I think it’s quite likely the next independence referendum will happen sooner rather than later, so it’s important to have a look at what we could have done better, not in order to point fingers at anybody, but simply to make sure that we win next time. This is the third of several indyref postmortems.
One thing I didn’t really understand during the indyref campaign was why EU citizens were largely ignored by the Yes campaign.
I do realise some leaflets were produced in Polish and possibly other EU languages, but most EU citizens living in Scotland speak English fluently, so what was missing wasn’t really materials in other languages, but answering the specific concerns shared by EU citizens in Scotland, such as the following:
- Would they be forced to leave Scotland if the EU terminated Scotland’s membership after a Yes vote, as the Unionists were often warning the EU would?
- Would the non-discrimination of EU citizens continue without change after independence? In particular, would they be continue to be able to work, to access the NHS, to vote in Scottish Parliament elections, and so on?
- Would it be easy to become a Scottish citizen after independence?
The last question was answered unequivocally — it would be rather hard, much harder than for British citizens living in Scotland. However, the first two items weren’t addressed very clearly.
It would have been very easy for the Scottish Government to issue some clear plans to reassure all EU citizens. However, this didn’t really happen — there were some promising clauses hidden in the draft constitution and other places, but it was all too hidden to be of much use in the campaign.
It’s really rather sad, because most EU citizens were fundamentally sympathetic to getting away from the Eurosceptic consensus that often seems to reign supreme in England — indeed, for many EU citizens here, the in/out referendum could lead to losing their jobs and being deported back to a country they haven’t lived in for many years.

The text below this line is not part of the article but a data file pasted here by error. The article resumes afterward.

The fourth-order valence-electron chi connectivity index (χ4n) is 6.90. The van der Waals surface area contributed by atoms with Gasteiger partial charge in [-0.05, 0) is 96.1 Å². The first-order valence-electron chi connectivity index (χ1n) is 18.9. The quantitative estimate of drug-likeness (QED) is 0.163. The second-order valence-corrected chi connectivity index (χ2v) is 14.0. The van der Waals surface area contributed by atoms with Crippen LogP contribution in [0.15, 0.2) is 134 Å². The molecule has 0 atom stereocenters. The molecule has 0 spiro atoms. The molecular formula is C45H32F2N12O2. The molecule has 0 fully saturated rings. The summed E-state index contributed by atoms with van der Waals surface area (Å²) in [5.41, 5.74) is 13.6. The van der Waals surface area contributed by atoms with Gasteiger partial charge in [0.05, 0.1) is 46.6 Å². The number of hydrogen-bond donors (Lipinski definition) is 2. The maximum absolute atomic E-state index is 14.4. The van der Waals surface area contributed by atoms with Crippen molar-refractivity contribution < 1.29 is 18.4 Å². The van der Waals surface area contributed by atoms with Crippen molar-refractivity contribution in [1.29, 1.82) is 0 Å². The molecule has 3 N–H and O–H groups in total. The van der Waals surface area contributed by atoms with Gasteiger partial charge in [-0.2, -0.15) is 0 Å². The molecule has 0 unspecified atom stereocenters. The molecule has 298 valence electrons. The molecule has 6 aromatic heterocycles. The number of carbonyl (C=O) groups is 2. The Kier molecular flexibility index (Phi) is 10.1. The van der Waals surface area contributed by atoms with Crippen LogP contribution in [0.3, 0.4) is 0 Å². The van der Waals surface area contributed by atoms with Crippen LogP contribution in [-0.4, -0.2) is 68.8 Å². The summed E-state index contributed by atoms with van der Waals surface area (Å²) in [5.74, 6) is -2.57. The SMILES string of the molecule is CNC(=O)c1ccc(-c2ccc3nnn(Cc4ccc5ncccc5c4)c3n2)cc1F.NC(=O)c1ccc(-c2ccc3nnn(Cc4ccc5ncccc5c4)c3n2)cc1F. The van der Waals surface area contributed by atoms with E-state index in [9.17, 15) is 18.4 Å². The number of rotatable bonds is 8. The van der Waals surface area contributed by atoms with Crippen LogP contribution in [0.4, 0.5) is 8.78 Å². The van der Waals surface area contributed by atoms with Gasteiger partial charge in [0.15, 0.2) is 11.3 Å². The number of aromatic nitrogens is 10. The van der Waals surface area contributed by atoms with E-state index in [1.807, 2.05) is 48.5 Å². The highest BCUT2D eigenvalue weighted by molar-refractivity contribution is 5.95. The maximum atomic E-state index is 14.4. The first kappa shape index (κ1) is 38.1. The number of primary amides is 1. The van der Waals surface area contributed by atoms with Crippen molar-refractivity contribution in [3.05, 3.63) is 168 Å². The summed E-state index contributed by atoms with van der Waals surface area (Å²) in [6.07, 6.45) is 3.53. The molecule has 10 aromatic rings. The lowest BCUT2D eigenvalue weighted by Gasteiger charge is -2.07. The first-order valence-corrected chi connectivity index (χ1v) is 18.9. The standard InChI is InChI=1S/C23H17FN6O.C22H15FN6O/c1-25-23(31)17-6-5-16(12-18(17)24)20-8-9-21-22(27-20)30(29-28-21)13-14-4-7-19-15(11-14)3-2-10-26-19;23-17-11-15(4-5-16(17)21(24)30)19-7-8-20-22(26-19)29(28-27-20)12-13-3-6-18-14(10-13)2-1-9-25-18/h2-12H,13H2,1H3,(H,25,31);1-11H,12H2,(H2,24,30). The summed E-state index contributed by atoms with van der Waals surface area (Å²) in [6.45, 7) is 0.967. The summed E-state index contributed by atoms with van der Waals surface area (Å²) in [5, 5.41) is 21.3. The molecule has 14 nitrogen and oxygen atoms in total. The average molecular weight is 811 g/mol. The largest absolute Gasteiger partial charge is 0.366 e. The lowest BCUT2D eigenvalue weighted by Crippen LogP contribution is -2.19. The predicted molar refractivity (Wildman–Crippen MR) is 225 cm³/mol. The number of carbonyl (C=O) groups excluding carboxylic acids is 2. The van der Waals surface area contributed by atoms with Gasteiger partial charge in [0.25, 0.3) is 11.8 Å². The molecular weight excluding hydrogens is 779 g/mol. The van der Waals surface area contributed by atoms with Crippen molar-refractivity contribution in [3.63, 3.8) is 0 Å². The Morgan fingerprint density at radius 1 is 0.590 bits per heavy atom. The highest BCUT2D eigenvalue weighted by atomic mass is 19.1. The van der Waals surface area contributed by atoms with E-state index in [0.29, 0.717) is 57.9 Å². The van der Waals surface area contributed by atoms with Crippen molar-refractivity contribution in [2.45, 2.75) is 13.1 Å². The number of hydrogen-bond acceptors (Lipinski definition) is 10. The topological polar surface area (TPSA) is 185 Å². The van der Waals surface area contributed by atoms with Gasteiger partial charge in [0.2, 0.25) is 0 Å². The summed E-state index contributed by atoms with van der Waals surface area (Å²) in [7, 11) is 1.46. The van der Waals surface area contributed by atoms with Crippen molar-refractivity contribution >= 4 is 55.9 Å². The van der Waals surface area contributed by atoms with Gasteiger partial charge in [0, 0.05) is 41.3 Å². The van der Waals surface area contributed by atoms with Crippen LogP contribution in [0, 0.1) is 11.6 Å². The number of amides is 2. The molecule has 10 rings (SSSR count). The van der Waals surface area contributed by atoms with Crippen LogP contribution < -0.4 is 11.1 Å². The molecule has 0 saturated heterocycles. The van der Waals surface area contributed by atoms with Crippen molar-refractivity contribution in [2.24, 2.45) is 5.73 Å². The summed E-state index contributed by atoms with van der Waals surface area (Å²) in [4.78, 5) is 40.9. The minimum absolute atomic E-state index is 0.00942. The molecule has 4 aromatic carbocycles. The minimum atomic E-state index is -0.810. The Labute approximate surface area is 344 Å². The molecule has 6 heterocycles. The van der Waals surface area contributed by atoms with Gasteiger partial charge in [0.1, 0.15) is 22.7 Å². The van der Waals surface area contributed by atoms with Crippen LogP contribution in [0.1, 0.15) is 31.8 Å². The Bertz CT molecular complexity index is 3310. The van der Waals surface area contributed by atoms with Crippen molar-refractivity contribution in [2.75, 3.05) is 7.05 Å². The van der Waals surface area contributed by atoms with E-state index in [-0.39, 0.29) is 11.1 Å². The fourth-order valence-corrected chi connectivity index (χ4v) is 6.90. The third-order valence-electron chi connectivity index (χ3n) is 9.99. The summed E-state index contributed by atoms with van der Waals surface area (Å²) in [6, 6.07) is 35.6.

I don’t know why the Scottish Government didn’t do more. I can think of a few possible explanations, but I don’t know whether they’re correct or not.
Firstly, I think there was an unwillingness to discuss the possibility of Scotland being thrown out of the EU — if the Scottish Government had said: “We guarantee your rights to live and work here even if Scotland is temporarily excluded from the EU”, they may have feared the Unionists would have used this as evidence they were right to raise doubts about Scotland’s continued EU membership.
Secondly, they may have wanted to keep their powder dry for the membership negotiations with the EU. If they had already guaranteed the rights of all EU citizens in Scotland, their negotiation position might have been seen to be weakened. However, as an EU citizen it’s not very attractive to vote to become a bargaining chip.
Thirdly, there might have been some disagreements within the Scottish Government about the right way forward, and this kept things vague.
Finally, I’m not sure many Scots really understood how scary the prospect of being chucked out of Scotland as an unfortunate side effect of the EU playing hardball was for EU citizens here. However, we’re so used to threatening and xenophobic language from many English politicans (especially from UKIP) that it’s easy to become somewhat paranoid.
Of course a large number of EU citizens (including myself) voted Yes enthusiastically in spite of all this, but a more proactive approach from the Scottish Government could have led to an almost unanimous backing for independence from these voters. In the end, No won the referendum by such a large margin that it didn’t really matter what the EU citizens voted, but nobody could have known this in advance.
(Much of this blog post might also apply to Commonwealth citizens in Scotland — I’m not sure. On the other hand, people from outwith the EU and the Commonwealth couldn’t vote in the independence referendum unless they had obtained British citizenship, so there wouldn’t have been a specific reason to appeal specifically to them in the campaign.)